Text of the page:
Sometimes life can feel overwhelming. We get stuck in patterns of negative thinking, called "thinking traps." Things can start to feel hopeless — but the truth is, there's always hope.

Breaking free from thinking traps is a skill that you can learn. You can replace negative, hopeless thoughts with ones that are more positive, realistic, or helpful. In this activity, you will practice doing just that.

This activity uses artificial intelligence to help reframe your negative thoughts. It isn't monitored by a human. If you are thinking about death, suicide, or self-harm and need to talk to someone right away, please text MHA to 741741 or call or text 988.

Terms of Use

This tool uses artificial intelligence to generate reframed thoughts and is part of a research study in collaboration with the University of Washington.

Purpose: The purpose of the study is to understand how digital tools can help people recognize thinking traps and practice reframing negative thoughts.

Procedure: You will be asked to describe a thought and a situation you are struggling with. You will then identify potential "thinking traps" (or cognitive distortions) in the thought and reframe it in a way that is more positive, realistic, or helpful. Finally, you will be asked to take an optional demographic survey, which can be skipped as preferred. The tool is expected to take ~5 minutes to complete.

Benefits: By using this tool, you may learn about thinking traps. You will practice identifying them and reframing negative thoughts and situations. However, there is no guarantee that the tool will help you reframe your thoughts.

Data Collection and Sharing: We will not ask you for your name or any identifiable personal information. Usage data will be made unidentifiable to the best of our extent, will be analyzed to improve the tool, and may be shared and used for future research.

Risks: Talking about situations and thoughts you are struggling with may be disturbing to you and may bring up negative emotional reactions. In addition, the tool uses artificial intelligence to generate reframed thoughts. Appropriate steps have been taken to avoid harmful reframes, but there is a possibility that the generated content might be upsetting to you. Also, the optional demographic survey asks for information that may be sensitive and could make you feel uncomfortable (e.g., "What are the main things contributing to your mental health problems right now?"). This tool is not being actively monitored by a human and should not be used as a "cry for help" outlet. Should you have a strong negative reaction to some of the content, you can text MHA to 741741 or call or text 988.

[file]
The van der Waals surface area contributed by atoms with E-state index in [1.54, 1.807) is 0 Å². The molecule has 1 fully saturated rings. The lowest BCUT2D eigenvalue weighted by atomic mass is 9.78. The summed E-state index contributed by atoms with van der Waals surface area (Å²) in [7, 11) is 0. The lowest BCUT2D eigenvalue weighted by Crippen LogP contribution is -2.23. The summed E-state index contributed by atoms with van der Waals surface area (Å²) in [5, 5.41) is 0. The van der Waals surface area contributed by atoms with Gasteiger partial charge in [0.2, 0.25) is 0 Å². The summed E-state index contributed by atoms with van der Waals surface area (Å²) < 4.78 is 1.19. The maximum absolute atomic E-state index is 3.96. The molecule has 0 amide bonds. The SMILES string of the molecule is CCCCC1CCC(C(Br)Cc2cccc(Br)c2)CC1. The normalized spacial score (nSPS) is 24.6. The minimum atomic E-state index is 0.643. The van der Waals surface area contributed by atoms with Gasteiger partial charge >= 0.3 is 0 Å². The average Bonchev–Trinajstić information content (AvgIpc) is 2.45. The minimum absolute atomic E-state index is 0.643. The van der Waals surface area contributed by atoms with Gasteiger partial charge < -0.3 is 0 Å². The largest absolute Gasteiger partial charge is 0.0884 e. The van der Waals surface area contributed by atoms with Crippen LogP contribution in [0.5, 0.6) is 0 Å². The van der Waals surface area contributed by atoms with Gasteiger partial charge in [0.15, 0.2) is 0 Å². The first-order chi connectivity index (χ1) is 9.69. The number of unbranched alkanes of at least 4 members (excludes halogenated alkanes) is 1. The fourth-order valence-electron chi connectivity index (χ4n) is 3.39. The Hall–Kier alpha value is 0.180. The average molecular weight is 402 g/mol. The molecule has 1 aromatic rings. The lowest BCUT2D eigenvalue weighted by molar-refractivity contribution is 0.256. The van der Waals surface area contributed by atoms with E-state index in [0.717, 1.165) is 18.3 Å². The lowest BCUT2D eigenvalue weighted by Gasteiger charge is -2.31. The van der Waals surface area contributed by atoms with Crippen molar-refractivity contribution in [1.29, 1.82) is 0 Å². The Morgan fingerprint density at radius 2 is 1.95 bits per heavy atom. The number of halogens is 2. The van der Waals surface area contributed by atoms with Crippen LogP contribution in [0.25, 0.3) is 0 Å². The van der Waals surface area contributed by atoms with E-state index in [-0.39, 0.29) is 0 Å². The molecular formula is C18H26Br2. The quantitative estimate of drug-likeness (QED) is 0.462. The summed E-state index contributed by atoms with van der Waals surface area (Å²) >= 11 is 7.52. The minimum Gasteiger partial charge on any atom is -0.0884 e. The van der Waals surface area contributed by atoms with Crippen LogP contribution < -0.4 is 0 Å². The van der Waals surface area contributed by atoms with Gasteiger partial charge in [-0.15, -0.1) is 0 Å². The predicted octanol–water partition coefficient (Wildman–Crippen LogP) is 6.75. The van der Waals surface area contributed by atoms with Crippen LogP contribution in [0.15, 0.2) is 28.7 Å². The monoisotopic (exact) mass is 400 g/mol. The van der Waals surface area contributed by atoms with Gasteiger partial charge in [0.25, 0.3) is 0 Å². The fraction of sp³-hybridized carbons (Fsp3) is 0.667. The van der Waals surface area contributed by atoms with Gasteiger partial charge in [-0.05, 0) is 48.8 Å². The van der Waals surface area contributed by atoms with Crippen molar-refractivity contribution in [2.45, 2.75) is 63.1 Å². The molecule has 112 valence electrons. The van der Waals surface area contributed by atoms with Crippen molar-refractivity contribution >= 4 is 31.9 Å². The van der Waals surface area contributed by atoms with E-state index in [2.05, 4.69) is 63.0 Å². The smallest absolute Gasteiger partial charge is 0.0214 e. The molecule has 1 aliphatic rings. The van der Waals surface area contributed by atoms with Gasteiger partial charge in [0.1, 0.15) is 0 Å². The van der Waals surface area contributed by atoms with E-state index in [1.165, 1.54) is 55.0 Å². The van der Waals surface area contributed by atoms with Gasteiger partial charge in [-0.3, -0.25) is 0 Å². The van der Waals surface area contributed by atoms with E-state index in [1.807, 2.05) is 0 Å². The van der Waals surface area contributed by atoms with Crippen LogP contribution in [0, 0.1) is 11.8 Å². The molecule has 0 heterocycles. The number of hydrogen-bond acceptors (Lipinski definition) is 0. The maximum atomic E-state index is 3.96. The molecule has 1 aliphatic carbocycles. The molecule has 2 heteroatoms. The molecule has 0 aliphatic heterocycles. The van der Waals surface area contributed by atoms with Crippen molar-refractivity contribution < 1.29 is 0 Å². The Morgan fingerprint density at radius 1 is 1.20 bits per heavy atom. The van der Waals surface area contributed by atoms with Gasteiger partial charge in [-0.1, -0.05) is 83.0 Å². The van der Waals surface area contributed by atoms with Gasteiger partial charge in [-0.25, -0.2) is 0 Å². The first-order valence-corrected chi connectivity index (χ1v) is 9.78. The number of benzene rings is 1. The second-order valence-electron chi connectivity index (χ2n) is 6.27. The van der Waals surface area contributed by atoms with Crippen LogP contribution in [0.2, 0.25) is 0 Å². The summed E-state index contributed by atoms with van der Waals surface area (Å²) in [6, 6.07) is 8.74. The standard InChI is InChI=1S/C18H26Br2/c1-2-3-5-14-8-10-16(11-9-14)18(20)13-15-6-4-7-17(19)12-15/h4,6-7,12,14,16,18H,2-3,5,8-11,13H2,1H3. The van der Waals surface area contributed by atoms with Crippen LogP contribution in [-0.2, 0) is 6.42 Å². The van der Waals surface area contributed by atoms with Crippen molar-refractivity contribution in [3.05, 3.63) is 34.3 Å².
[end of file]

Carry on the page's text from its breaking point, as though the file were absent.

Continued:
Participation: Participation in this study is completely voluntary. You will not receive any payment for participation. You can refuse participation or stop participating at any time without penalty or loss of benefits to which you are otherwise entitled.

Contact Us: If you have questions or concerns about this research, or if you think you have been harmed from being in the study, please email us (Ashish Sharma at ashshar@cs.washington.edu, or Professor Tim Althoff at althoff@cs.washington.edu). If you have questions about your rights as a research participant, you can call the University of Washington Human Subjects Division at (206) 543-0098.

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Reframe Your Thinking

Can the reframe be further improved to make it more positive, realistic, or helpful?

Evaluate This Activity

How strongly do you agree or disagree with the following statements?

I believe in the reframe I came up with.  

The reframe helped me deal with the thoughts I was struggling with.  

I will remember this reframe the next time I experience this thought.  

By doing this activity, I learned how I can deal with future negative thoughts.  

Optional Survey

Please take a moment to answer the following optional questions. Your answers are totally anonymous—we won't be able to identify you based on this information. Your answers help us provide better information and support for people like you.

Thank You For Doing This Activity!

You've now learned how to identify thinking traps and break free from them. The more you practice this skill, the easier will it be to apply it in your daily life.

Let's look back at what you came up with:

Negative Thought:

Situation:

Thinking Trap:

Reframe:

Or, choose one of these common thoughts to work on: